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As promised, our first blog details the Morgan Silver Dollar history. This is by far our favorite coin ring and our best selling item in the shop. We hope you enjoy learning about this gorgeous coin!
Designer: George T. Morgan
Composition: 90% silver, 10% copper
Weight: 26.73 grams
Diameter: 38.1mm (1.5 inches)
In America's early years, the colonists used whatever coins they could find in circulation. As most of the settlers came from Europe, it was not surprising that English, Dutch, French, and German coins were commonly seen. However, the best-known and most widely used coin among the citizens turned out to be the Spanish Silver Dollar from the Mexico City Mint.
Then, in 1783, Thomas Jefferson proposed a different coinage for the United States that was based on the Spanish Silver Dollar and divided into 100 cents. When Congress met on July 6, 1785, to adopt a standard monetary unit, Jefferson's suggestions were accepted.
To determine the amount of silver to put into the new United States Silver Dollar, Alexander Hamilton weighed a group of Spanish Silver Dollars. According to legend, he used worn circulated coins that lost some of their silver content. Thus, the weight of a newly-minted U.S. Silver Dollar compared to the weight of a worn down Spanish one - 26.96 grams versus the Spanish 27.07 grams.
Until the Mint Act of April 2, 1792, though, it was not possible for the United States to strike its coinage. This Act was primarily important in the history of the United States because it established the U.S. Mint in Philadelphia and specified the Silver Dollar as the highest-denomination silver coin.
The U.S. Mint struck the first U.S. Silver Dollars in 1794, but American merchants kept the heavier and more valuable Spanish coins for themselves and exported the lighter U.S. coins to Europe for trade. As a result, U.S. coins disappeared almost as fast as the minting process. For this reason, Silver Dollar coinage ceased in 1804.
In 1836, Congress re-established the Silver Dollar (with a slightly lighter weight of 26.73 grams), and by the 1840s, they were being issued for general circulation once again. Even at this time, most Americans rarely saw a Silver Dollar in circulation, because most were held in bank vaults, exported, or melted for their precious silver bullion. This situation led to the Act of 1873 which eliminated the Silver Dollar from regular U.S. coinage altogether.
Around 1859, prospectors found a large silver vein near Virginia City, Nevada; this turned out to be the biggest silver strike in world history.
It was incredibly difficult to mine gold in this region because of "that infernal blue stuff," a rich blue clay that impeded mining efforts. Savvy miners reasoned there had to be a reason why the clay was blue, so they took samples to San Francisco for testing. The results showed that this clay contained some of the purest silver ever found.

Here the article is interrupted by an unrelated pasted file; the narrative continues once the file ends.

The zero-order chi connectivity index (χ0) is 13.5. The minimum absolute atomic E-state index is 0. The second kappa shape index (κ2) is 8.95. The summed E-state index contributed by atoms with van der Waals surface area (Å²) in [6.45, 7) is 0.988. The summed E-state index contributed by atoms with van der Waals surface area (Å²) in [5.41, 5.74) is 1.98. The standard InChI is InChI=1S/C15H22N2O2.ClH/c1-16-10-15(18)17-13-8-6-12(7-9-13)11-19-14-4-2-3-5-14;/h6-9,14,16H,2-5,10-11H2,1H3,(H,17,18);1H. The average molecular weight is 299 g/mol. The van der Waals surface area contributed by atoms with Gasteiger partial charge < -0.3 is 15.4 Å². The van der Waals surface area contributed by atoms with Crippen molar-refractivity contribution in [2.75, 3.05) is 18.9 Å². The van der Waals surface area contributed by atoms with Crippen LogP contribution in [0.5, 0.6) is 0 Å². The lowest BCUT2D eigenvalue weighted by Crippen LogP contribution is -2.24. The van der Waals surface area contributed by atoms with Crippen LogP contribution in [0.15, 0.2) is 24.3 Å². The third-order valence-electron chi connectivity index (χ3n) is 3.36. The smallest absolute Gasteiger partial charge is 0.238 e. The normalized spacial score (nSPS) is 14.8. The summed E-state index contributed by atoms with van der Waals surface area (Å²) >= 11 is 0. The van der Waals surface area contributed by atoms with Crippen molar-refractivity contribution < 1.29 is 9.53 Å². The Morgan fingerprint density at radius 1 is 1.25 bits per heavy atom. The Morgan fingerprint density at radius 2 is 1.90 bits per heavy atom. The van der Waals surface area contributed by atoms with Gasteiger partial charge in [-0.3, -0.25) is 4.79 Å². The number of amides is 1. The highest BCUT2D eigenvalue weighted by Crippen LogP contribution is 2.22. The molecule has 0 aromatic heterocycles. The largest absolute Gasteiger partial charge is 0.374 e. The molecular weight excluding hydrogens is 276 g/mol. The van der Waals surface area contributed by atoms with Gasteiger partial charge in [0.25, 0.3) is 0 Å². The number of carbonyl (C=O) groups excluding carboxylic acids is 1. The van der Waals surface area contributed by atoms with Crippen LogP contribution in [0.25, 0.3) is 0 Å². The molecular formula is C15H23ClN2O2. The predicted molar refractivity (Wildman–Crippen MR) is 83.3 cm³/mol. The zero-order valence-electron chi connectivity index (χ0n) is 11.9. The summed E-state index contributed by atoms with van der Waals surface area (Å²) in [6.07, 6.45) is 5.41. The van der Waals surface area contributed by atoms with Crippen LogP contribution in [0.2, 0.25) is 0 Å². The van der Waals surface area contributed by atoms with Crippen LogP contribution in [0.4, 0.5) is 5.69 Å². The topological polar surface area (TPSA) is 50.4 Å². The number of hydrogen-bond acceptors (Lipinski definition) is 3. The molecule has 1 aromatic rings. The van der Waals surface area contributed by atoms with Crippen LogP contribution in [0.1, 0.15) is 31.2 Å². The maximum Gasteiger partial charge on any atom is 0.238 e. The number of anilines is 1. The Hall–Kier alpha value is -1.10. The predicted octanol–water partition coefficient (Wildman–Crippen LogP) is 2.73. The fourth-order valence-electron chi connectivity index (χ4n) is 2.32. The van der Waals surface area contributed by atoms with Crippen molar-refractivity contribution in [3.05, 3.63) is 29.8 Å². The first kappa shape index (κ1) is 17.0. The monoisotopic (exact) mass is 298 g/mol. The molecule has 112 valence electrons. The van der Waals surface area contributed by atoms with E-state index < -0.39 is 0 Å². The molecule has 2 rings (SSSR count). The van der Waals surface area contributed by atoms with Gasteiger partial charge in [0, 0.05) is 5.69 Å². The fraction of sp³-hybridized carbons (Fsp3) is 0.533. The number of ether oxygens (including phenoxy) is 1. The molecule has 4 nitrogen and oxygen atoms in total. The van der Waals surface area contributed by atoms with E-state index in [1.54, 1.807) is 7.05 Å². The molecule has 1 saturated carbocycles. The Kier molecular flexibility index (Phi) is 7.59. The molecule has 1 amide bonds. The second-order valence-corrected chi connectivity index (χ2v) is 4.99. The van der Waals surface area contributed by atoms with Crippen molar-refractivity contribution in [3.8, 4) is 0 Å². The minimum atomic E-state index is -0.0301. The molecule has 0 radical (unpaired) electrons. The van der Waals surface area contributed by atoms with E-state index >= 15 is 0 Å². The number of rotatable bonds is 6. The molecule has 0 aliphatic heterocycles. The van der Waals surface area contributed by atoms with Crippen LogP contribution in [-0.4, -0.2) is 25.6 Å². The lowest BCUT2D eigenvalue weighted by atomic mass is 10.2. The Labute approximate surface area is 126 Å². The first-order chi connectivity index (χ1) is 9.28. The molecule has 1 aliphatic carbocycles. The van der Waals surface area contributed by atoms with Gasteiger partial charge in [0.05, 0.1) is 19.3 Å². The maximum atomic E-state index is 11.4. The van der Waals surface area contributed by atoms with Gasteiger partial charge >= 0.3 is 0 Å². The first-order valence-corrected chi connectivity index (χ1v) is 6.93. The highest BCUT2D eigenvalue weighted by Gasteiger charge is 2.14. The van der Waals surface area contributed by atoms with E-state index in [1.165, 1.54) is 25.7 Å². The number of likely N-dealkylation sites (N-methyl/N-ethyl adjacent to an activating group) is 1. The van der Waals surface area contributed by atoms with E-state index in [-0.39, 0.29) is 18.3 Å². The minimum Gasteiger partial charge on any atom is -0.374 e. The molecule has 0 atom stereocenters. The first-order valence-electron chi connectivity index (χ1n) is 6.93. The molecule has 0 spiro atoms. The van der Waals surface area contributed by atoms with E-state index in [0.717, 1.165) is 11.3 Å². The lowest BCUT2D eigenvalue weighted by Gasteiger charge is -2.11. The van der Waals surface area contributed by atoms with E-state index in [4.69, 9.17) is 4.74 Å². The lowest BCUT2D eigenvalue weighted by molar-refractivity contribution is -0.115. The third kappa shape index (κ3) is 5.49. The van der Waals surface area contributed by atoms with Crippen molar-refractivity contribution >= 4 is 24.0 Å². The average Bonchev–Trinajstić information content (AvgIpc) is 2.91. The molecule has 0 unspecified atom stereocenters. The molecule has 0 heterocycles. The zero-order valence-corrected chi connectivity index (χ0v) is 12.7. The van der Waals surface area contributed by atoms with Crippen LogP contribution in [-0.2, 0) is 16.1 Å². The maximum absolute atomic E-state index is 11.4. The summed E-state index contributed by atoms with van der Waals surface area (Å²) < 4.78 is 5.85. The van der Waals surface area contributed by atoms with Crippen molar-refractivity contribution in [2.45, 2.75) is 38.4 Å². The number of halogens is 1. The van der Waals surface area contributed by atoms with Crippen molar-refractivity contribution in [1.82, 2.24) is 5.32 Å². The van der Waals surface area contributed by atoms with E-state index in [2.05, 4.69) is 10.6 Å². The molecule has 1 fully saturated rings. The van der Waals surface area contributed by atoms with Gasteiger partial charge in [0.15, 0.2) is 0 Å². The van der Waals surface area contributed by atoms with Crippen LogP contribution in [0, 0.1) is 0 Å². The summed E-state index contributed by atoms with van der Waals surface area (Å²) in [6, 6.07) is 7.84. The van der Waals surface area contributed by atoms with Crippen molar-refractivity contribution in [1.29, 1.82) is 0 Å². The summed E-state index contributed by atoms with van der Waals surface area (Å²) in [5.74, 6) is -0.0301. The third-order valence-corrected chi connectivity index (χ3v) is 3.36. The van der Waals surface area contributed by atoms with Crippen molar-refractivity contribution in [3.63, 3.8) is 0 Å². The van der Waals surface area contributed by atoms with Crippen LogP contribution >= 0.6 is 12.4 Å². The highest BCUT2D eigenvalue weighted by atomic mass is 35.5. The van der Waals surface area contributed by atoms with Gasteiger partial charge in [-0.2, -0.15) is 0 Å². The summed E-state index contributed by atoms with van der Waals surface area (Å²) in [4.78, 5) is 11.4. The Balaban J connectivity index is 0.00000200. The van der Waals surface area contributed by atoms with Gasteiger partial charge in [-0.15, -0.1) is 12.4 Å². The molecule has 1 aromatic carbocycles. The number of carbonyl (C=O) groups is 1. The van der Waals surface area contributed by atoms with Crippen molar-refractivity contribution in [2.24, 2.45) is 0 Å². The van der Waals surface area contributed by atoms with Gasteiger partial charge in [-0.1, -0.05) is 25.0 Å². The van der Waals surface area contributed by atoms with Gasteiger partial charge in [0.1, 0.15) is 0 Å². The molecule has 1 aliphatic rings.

At first, only a scant few knew about the clay. They vowed to keep it a secret. True to human nature, this did not occur. Within days, tens of thousands of miners were flocking to the area, and everyone was staking a claim.
Even Samuel Clemens, aka Mark Twain, said he staked a claim. His story is that he and three partners spent six months in a cabin drinking, playing cards, digging and panning. They found a rich vein of silver, and he spent ten days dreaming of what it would be like being a multi-millionaire. At that time, work on a new claim needed to start within ten days. During this period he was called away to visit a sick friend. He thought the partners were working at the strike, but that was not the case. In the end, someone else had staked claim to their find.
At the time of the Coinage Act of 1873, silver values were decreasing. Many factors - including the massive Comstock Lode and a flood of German silver into the market - contributed to this devaluation. The bill passed in Congress, and the production of silver coinage in the U.S. ceased. This occurred because of the large difference in value between gold and silver.
Written by Representative Richard P. Bland, The Bland-Allison Act contained amendments made to it by Senator William B. Allison. Congress passed it in February of 1878. This act restored silver as legal tender. It also included verbiage stating that the government would mint 2 million silver dollars per month.
Morgan Silver Dollars were minted continuously from 1878 until 1904. By the early 1900s, the Comstock Lode was exhausted, and the silver bullion supply ran out. As far as Morgan and the rest of the nation were concerned, the era of the Silver Dollar had come to an end. By this time, most Americans preferred to use paper money instead of carrying around heavy Silver Dollars. In fact, Silver Dollars circulated widely only in the sparsely-populated West, but in the rest of the country, banks and U.S. Treasury Department vaults stockpiled the coins.